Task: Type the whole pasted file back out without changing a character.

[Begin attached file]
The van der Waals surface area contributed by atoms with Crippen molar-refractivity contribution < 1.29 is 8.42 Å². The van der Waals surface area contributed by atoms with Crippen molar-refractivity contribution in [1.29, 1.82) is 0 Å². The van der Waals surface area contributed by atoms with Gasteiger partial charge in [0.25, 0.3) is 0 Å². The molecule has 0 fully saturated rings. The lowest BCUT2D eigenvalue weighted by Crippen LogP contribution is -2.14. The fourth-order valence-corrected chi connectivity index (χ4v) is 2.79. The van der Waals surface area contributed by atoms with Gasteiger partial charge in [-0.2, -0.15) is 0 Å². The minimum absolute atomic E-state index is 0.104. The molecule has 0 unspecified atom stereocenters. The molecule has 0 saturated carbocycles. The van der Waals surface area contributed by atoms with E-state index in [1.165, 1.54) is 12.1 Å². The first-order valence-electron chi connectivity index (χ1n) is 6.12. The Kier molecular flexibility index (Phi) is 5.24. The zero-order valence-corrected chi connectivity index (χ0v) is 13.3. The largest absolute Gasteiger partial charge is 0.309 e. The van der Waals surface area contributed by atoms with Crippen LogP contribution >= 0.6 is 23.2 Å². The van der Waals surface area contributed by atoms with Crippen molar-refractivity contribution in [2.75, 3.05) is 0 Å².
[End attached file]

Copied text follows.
The van der Waals surface area contributed by atoms with Crippen molar-refractivity contribution < 1.29 is 8.42 Å². The van der Waals surface area contributed by atoms with Crippen molar-refractivity contribution in [1.29, 1.82) is 0 Å². The van der Waals surface area contributed by atoms with Gasteiger partial charge in [0.25, 0.3) is 0 Å². The molecule has 0 fully saturated rings. The lowest BCUT2D eigenvalue weighted by Crippen LogP contribution is -2.14. The fourth-order valence-corrected chi connectivity index (χ4v) is 2.79. The van der Waals surface area contributed by atoms with Gasteiger partial charge in [-0.2, -0.15) is 0 Å². The minimum absolute atomic E-state index is 0.104. The molecule has 0 unspecified atom stereocenters. The molecule has 0 saturated carbocycles. The van der Waals surface area contributed by atoms with E-state index in [1.165, 1.54) is 12.1 Å². The first-order valence-electron chi connectivity index (χ1n) is 6.12. The Kier molecular flexibility index (Phi) is 5.24. The zero-order valence-corrected chi connectivity index (χ0v) is 13.3. The largest absolute Gasteiger partial charge is 0.309 e. The van der Waals surface area contributed by atoms with Crippen LogP contribution >= 0.6 is 23.2 Å². The van der Waals surface area contributed by atoms with Crippen molar-refractivity contribution in [2.75, 3.05) is 0 Å².